There’s something very odd about Sion Sono’s “Prisoners of the Ghostland,” which has nothing to do with when Nicolas Cage yells, “I’m going to karate cut you down! Hi-f**king-ya! East really meets West in this world, as samurai and West iconography are layered on top of each other for a setting called Samurai City, where bloody duels across genres can take place in neon-lit streets that have always wanted the wit and artistry of the film set. left to be known. But while a world containing Cage can sometimes be eye-catching, there’s a hole in the middle of “Prisoners of the Ghostland.” No film with Nicolas Cage, directed by the wildly quirky Japanese director Sion Sono, has to be grueling, drawn-out, and tedious.
Cage is the type of actor whose galactic show draws directly from the story stakes he plays — think about the intensely emotional journey of “Mandy,” with heavy metal guitars accompanying his unrelenting journey to hell’s revenge, and the gold the film gives to we. In “Prisoners of the Ghostland,” Cage walks through most of the film in a suit aimed at blowing up his different limbs as well as his testicles. In theory it sounds like an awesome and funny character motivation, but it’s lost in whatever this film tries to pass for the plot. You come for ideas like Cage wearing testicular traps, and then you get a rambling exposition of the boundaries of ghost lands, the history of nuclear explosions, flashbacks to bank heists involving Cage’s character, and backstory for people whose emotions played on the surface level by them. Director.
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Cage’s character (named the Hero in the credits) wears the suit as a kind of guarantee that he won’t run away, as he has been forcibly asked by a powerful and evil figure named the Governor (Bill Moseley) to return his lost daughter Bernice (Sofia Boutella) from a place called Ghostland. If the Hero tries to release it, it will explode in his neck; if he touched Bernice, his arm would face the same fate. If he dared to be excited around him, there were two light bulbs in his crotch. The star power of Cage’s performance, in Man with No Name mode, comes from the reading of certain lines, a few yowling moments here, or silly shots stolen there. It’s also a little interesting (in some ultra-violent outbursts) to see Cage in the form he’s been in for a long time—his own version of the samurai. Only Cage can play a role like this, but the character itself is not very interesting apart from being played by Nicolas Cage.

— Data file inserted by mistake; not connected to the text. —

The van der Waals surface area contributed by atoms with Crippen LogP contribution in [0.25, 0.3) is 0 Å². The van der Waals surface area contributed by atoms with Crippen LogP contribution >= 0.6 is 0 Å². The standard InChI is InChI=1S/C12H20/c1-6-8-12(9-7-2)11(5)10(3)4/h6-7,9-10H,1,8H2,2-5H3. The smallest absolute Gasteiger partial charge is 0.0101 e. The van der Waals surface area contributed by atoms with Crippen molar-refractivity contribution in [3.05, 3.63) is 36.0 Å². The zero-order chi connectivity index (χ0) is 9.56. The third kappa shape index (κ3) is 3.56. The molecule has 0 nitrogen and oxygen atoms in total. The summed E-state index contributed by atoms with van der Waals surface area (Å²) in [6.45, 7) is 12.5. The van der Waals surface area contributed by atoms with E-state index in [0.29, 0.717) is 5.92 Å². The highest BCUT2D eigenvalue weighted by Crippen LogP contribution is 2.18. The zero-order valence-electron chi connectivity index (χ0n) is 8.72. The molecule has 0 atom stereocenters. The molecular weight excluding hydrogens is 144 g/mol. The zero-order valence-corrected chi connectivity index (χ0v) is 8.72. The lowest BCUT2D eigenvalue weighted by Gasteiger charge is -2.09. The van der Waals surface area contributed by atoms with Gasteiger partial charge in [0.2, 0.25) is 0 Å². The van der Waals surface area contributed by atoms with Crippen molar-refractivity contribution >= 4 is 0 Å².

It was Sono’s long-awaited English debut, and he treated it like a winning spin regardless of the game. The script was written by Aaron Henry and Reza Sixo Safai, but there’s no denying that it’s torn and tangled by Sono’s unpredictable instincts, which aren’t worth the slightest bit of emotion or backstory that would give us something to pay attention to. He does very little in terms of creating momentum for the story, even though it involves some sort of rescue mission, some sort of “Mad Max” apocalypse, and a flat subplot about a samurai named Yasujiro (Tak Sakaguchi) who later adds to the film’s body count.
Sono is most concerned with getting every dollar out of his budget. It’s all about the massive set and dozens of adoring-looking background characters chanting weird stuff and singing songs, and it’s hard to get into a joke (whatever he’s thinking) when it seems it’s all a rambling set-up. The crumbling ghost of the film is huge, complete with a towering clock that many people play in tatters to stop time from passing, as one of the film’s many tangents. But it adds to the whimsical and mundane nature of the film given a sheen of white and gray — a far cry from the rich, heavy hues of Samurai City.
There’s an old Gene Siskel anecdote about whether a movie is more interesting than watching the actors eat lunch. Imagine a group of people in samurai outfits, or shoulder pads with nails, or covered in toilet paper, talking amongst themselves about what they just did in a large Sono-directed scene with the ease of a child playing with an action figure. Sometimes movies are funny because you can imagine the extra on the verge of laughter. But that charm also wears off, especially as “Prisoners of the Ghostland” proves to be a much better film at first surprising you than holding your attention (it’s mainly the grille in the second look, I know).
to see the merits of this film and not want to know more about who made it with such neglect. that. Cage and Sono are truly the same lunatic: they’re artists who don’t question themselves, and while they have a weirder sense of humor than we can understand, they’re too sincere for irony. But “Prisoners of the Ghostland” is really just the beginning; the wrong start to what it should be, and could still be one of the greatest cinematic collaborations since sound meets motion.
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